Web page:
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Big Island Health Workforce Assessment

Big Island Health Workforce Assessment

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Big Island Health Workforce Assessment

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  1. Big Island Health Workforce Assessment Kelley Withy, MD, PhD David Sakamoto, MD, MBA withy@hawaii.edu dts@hawaii.edu UH John A. Burns School of Medicine Area Health Education Center 808-692-1060

  2. Background Physicians per population: Hawaii 7th in the US (AAMC) Patients unable to find PCPs and specialty care Inadequate supply & demand data to assess supply 7,000 licensed physicians (only about half work in Hawaii)

  3. Methods: Supply All available sources to locate providers, specialty, office address(es) and FTE (but NOT age, gender or hospital status) • DCCA license • phonebook/directory assistance • provider lists (insurers, labor unions, medical groups) • hospital privileges list • community providers (reality check) • internet • Phone the Provider’s Office

  4. Methods: Needs/Benchmarks/Demand • Need: Focus groups, group meetings, community interviews • Benchmarks: U.S. physician per 10,000 population • Utilization: Claims data demonstrates actual use of the healthcare system, however visits very low for mental health

  5. Claims data: 85% of BI Population From 3 large insurers for 2002-2006: Visit count: type of provider, specialty, age range and gender of patients, place of service (inpatient or amb) Enrollment data by age range and gender 63% for 2006, down from 74% in 2002 Extrapolation: specialty visits for 65+ extrapolated to 13% of BI population Quest extrapolated to 22% of BI population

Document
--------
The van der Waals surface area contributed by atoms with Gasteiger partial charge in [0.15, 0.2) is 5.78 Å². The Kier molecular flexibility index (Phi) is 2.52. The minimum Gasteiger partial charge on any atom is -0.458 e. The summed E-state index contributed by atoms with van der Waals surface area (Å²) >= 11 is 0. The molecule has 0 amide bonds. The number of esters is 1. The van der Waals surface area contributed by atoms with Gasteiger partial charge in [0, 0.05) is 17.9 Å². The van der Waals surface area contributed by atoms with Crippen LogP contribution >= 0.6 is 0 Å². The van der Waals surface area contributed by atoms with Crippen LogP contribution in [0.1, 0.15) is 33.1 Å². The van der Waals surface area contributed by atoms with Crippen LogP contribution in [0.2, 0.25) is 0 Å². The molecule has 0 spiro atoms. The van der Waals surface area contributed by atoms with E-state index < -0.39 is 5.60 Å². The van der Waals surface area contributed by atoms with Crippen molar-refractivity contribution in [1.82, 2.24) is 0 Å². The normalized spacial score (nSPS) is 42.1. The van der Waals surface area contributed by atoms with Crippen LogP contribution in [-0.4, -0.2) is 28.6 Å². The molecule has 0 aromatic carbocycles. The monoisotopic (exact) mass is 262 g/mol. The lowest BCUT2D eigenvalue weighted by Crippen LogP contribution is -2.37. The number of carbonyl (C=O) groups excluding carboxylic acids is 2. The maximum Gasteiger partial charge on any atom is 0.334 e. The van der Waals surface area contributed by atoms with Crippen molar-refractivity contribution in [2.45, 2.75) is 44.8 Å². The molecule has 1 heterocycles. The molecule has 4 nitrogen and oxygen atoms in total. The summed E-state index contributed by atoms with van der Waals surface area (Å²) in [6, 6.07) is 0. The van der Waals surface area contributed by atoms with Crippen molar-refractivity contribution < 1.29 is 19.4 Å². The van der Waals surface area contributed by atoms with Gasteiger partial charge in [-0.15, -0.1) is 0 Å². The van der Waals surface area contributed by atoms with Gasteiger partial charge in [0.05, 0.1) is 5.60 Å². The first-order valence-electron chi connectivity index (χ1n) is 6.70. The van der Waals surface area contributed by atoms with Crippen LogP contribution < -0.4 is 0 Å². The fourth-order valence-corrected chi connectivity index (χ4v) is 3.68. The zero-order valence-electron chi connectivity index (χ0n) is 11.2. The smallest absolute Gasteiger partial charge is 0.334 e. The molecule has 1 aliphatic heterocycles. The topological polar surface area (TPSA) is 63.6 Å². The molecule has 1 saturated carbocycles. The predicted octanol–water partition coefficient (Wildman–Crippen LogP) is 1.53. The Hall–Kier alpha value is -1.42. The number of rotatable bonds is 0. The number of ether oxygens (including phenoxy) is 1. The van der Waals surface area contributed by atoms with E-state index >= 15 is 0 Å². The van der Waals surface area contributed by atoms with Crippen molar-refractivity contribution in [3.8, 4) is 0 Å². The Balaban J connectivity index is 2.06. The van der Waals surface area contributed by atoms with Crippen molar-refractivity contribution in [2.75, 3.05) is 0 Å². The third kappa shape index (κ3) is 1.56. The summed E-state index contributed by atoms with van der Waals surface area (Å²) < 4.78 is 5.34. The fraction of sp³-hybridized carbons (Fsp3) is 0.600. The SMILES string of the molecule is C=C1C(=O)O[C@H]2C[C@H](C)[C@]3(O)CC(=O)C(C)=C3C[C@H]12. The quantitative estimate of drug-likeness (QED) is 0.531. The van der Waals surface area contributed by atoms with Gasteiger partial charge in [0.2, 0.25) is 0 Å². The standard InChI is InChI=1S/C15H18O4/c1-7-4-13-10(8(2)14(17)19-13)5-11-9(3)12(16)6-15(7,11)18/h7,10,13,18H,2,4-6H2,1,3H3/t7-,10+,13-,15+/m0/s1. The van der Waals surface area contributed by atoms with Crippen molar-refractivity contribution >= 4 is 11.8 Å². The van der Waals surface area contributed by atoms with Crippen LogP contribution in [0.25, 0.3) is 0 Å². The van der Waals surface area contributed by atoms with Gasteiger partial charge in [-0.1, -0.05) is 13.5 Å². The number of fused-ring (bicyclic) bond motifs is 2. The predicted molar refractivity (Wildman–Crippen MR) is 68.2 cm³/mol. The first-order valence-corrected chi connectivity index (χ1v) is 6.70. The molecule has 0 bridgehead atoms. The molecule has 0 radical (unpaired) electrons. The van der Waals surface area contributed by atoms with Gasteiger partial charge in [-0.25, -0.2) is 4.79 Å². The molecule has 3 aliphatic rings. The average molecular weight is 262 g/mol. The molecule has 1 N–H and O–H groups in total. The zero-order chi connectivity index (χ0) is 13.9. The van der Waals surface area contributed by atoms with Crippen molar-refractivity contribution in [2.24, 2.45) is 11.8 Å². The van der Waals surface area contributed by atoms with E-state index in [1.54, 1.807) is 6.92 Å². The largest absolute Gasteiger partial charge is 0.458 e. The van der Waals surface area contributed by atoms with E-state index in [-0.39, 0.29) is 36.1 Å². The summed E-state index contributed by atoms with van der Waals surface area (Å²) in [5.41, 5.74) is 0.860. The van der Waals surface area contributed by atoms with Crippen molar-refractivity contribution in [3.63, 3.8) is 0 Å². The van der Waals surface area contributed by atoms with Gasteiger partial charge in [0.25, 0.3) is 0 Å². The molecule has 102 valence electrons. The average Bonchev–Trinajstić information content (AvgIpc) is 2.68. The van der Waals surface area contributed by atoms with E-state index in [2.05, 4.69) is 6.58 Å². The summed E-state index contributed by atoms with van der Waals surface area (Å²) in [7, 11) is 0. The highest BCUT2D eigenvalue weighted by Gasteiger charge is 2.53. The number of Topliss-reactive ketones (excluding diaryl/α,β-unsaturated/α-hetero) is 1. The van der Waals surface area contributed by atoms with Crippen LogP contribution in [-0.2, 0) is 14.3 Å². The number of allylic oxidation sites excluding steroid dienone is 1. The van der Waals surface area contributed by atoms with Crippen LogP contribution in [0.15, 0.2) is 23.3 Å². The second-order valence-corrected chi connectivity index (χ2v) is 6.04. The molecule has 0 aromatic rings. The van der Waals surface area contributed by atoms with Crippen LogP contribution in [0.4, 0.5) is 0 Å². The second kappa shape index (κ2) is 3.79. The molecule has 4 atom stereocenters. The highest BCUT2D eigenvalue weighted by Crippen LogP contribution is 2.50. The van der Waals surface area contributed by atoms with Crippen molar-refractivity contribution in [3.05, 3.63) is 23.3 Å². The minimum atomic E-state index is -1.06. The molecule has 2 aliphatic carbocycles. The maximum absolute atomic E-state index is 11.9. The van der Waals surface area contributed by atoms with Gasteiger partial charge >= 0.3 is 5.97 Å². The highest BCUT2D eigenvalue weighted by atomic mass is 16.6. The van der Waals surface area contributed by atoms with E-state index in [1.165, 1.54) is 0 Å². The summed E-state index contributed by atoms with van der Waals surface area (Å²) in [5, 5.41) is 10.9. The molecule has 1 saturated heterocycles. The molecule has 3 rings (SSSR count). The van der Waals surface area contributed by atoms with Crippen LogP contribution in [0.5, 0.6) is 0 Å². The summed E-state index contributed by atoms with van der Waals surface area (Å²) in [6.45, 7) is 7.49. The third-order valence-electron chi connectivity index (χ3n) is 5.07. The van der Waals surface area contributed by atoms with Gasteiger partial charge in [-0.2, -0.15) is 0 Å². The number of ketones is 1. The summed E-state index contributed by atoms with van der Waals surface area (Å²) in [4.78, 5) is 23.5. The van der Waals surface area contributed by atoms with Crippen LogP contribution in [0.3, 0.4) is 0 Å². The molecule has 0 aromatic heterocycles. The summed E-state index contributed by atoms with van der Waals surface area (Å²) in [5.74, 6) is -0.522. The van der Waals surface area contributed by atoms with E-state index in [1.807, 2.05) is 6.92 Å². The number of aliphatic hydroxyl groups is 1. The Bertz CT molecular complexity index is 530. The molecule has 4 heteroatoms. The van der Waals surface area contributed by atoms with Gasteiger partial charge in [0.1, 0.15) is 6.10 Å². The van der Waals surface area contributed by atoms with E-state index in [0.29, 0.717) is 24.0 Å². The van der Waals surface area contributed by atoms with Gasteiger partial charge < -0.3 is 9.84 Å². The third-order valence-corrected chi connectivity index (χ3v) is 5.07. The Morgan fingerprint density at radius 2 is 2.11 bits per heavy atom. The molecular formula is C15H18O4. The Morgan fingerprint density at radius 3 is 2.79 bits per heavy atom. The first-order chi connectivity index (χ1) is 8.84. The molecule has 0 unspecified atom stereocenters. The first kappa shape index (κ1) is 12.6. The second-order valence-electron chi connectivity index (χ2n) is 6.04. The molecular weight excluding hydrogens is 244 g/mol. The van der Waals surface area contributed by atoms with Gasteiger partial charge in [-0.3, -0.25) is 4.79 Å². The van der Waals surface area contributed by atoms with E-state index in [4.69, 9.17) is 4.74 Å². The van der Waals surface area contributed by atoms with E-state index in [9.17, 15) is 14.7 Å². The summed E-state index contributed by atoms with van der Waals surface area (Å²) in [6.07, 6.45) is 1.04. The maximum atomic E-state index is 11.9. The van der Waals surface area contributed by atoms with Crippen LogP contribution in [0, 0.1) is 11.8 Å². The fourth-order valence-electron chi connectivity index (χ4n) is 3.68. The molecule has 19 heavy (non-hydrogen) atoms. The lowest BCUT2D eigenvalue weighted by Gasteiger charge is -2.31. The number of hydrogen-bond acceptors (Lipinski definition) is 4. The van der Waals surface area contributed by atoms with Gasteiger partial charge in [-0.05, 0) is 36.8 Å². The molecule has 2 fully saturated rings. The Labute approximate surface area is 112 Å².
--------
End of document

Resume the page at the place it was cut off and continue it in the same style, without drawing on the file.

6. Regions 29,000 Waimea, pop. 29,000 99,000 43,000 +22,000 • Big Island divided into 3 regions representing geographic division and usage patterns

  7. *Mental health analyses performed using average comparisons instead of claims data, and are considered inaccurate because of challenges to locating mental health workers.

  8. Increase in Percent Utilization Compared to 2006 utilization

  9. Low cost/No cost options(Part of a Comprehensive Workforce Plan) • Form collaborative recruitment group and consolidate recruitment efforts • Compile listing of position openings • Create community profiles for web based advertising (i.e. 3RNet). • Develop recruitment package with available resources (community support, assistance with spousal employment, etc.) • Create transparent reimbursement schedules

  10. More Low cost/No cost options • Community Health Centers to employ retired physicians • ‘Embrace’ new providers • community connections • subsidizing office space • professional mentoring • Provide recognition and support of active providers • provide support for group formation • provide a voice • provide CE/CME

  11. More Low cost/No cost options • Coordinate and advertise health careers recruitment programs • Support increased training opportunities for health professions students on the BI • Increase preceptorship experiences • Residency training • Support students pursuing health careers • Recognition • Mentoring • Housing • Scholarships/stipends

  12. More options Encourage legislature to increase health resources for rural areas • Increase provider reimbursement • Decrease provider overhead, legal liability, taxes • Increase use of telemedicine • Increase incentives for providers (loan repayment)

  13. Solutions of greater cost include: • Develop a formal marketing plan for recruitment to include employment model • Create staffed and equipped facilities with business support • Develop physician group(s) for recruitment, call sharing/coverage, cost sharing, and fee negotiations • Reinvent “Call” • Expand and strengthen hospitalist programs (other specialties?)

  14. Solutions of greater cost include: • Create Centers of excellence and regionalize care • Start a demonstration project: “Medical Home” model of care centered around an accessible medical team, advanced technology and new styles of care • Expand and better coordinate the fly-over provider system • Implement enrichment programs in the public schools • Expand telemedicine infrastructure